Even though Pejic hadn’t publicly begun to transition at the time I started to, I still looked to her for inspiration and strength. Just knowing that her visibility challenged people’s conceptions of gender gave me courage to do the same. Little did I know that during the awkward, unfashionable early stages of my transition, one of my role models was making the same journey with me.

Pejic's admission about her own insecurities reminded me of how I used to deny my feelings about who I was because I didn’t see being true to myself as an option. I was taught by our society that men could never become women and that I would be seen as a freak. It also reminded me of trying to be content with androgyny but still yearning to be “fully” myself, feeling that I had to compromise part of myself in order for others to accept me. It turns out that I wasn't as alone in those experiences as I felt at the time, and if I can relate to those stories, there are undoubtedly others who are now going through their own similar experiences. The difference for them is that now, they have an a "possibility model" in Andreja. She is visibly affirming their feelings as normal.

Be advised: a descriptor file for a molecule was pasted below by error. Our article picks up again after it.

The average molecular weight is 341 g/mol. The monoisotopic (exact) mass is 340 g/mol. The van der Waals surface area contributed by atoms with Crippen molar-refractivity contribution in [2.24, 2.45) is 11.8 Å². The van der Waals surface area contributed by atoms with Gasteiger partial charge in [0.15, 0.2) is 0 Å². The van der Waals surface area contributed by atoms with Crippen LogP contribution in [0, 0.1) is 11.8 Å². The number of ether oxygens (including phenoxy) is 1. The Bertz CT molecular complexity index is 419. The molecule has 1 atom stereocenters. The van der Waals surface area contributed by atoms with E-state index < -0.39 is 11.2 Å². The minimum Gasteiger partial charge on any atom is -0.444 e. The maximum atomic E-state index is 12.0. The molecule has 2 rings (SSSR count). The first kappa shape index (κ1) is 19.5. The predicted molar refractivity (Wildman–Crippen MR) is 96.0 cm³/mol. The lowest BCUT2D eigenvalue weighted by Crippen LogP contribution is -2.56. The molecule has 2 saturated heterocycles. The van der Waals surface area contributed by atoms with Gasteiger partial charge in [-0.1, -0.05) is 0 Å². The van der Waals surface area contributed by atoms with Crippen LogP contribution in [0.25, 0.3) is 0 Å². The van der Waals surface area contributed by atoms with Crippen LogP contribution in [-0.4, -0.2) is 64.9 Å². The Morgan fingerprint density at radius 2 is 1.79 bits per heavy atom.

Now, two years into my transition, after becoming a visible advocate in my own right, it’s a wonderful feeling seeing that someone I looked up to all along the way is stepping out publicly to inspire more people who also felt unsure, timid, afraid. In her interview with Style, Andreja talked about this opportunity: